While some think the milling just looks cool, it has some performance benefits. The milling process allows for the flattest faces possible and allows PXG to tightly control the final geometry on both sides of the clubs. Milling the grooves also helps to optimize spin performance throughout the set. Finally, by milling and robotically polishing its heads, PXG is able to maintain weight tolerances +/- one gram.

For context, a good bit of the industry runs at +/- three grams.

Forged 8620 Steel

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PXG 0317 ST irons are forged from 8620. It’s a versatile steel alloy that can be used in either casting or forging. Vokey, for example, uses cast 8620 in its wedges while PING uses a forged 8620 in its Glide Forged series.

While 8620 is described as a soft carbon steel, it’s one of the hardest metals that can be used in forgings. Some may find it doesn’t feel as soft as the 1025E Mizuno uses in many of its forgings. To an extent, PXG is trading a little bit of feel (not every golfer can discern the difference and not all who can prefer the softer feel) for enhanced durability.

The advantage of 8620 is that it’s less prone to dings and dents. Golfers who don’t love the look of bag chatter should find 8620 is more resistant to dings and dents. Your grooves, particularly in the scoring irons, will last a bit longer as well. Finally, because 8620 doesn’t bend as easily, lie/loft integrity will be a bitter better.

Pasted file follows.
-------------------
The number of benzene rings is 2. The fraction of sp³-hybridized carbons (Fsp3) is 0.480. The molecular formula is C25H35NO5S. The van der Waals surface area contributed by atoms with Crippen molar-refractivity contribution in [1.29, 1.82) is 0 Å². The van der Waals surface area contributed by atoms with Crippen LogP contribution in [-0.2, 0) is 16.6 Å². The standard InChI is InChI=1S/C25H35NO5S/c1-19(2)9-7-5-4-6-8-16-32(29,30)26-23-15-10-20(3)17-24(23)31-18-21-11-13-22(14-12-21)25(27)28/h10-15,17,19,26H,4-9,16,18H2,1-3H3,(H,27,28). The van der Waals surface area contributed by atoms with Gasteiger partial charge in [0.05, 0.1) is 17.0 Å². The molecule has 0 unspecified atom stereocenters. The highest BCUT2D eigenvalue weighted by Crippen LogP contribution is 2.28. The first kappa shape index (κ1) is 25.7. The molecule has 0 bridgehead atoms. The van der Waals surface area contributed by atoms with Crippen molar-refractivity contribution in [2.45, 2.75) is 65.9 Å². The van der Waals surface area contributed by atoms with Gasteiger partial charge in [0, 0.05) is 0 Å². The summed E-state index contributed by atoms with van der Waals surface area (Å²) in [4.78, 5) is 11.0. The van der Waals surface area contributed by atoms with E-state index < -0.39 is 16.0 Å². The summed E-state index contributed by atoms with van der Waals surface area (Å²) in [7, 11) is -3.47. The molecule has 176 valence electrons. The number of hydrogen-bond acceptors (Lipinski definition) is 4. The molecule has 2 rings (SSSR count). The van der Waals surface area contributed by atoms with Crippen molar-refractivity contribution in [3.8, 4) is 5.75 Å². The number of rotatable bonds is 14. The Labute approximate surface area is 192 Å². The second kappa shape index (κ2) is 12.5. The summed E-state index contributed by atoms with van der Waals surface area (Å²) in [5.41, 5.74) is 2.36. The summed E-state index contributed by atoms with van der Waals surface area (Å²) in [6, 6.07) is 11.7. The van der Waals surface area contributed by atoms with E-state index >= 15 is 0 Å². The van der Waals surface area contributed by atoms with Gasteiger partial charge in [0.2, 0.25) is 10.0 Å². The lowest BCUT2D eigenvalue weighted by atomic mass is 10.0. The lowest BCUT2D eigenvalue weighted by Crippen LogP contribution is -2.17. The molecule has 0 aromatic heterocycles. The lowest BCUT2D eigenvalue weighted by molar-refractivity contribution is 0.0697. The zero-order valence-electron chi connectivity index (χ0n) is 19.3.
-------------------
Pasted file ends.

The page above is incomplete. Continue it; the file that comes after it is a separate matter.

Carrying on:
Precision Weighting

a photo of the precision weighting in the PXG 0317 ST iron

The 0317 ST irons offer PXG’s precision weighting system. That big screw in the middle of the club allows fitters to add or remove weight while still keeping the center of gravity, well, centered.

Incorporating head weight into the fitting process is a continuing point of emphasis for PXG. It speaks to the idea that there’s no weight (or swing weight) that’s right for every golfer. And, as it turns out, a healthy percentage of PXG fittings end up in something other than the stock weight.

Even if you do ultimately settle on stock, PXG wants you to have the opportunity to experience and experiment with different weights before buying.

Blended Design

the cavity back 3-iron of the PXG 0317 ST iron set

I think it’s fair to say that progressive sets or what you might call naturally blended or out of the box combo sets are becoming increasingly common. That’s true for the 0317 ST irons where true blades in the 6-PW are paired with cavity-back 3- and 4-irons.

To be sure, the 3 and 4 aren’t by any means large irons but, compared to the scoring clubs, they’re a bit bigger overall with thicker toplines and soles and some perimeter weighting.

As you’d expect, it’s a design that pushes the center of gravity deeper which results in higher launch with a little bit of added forgiveness.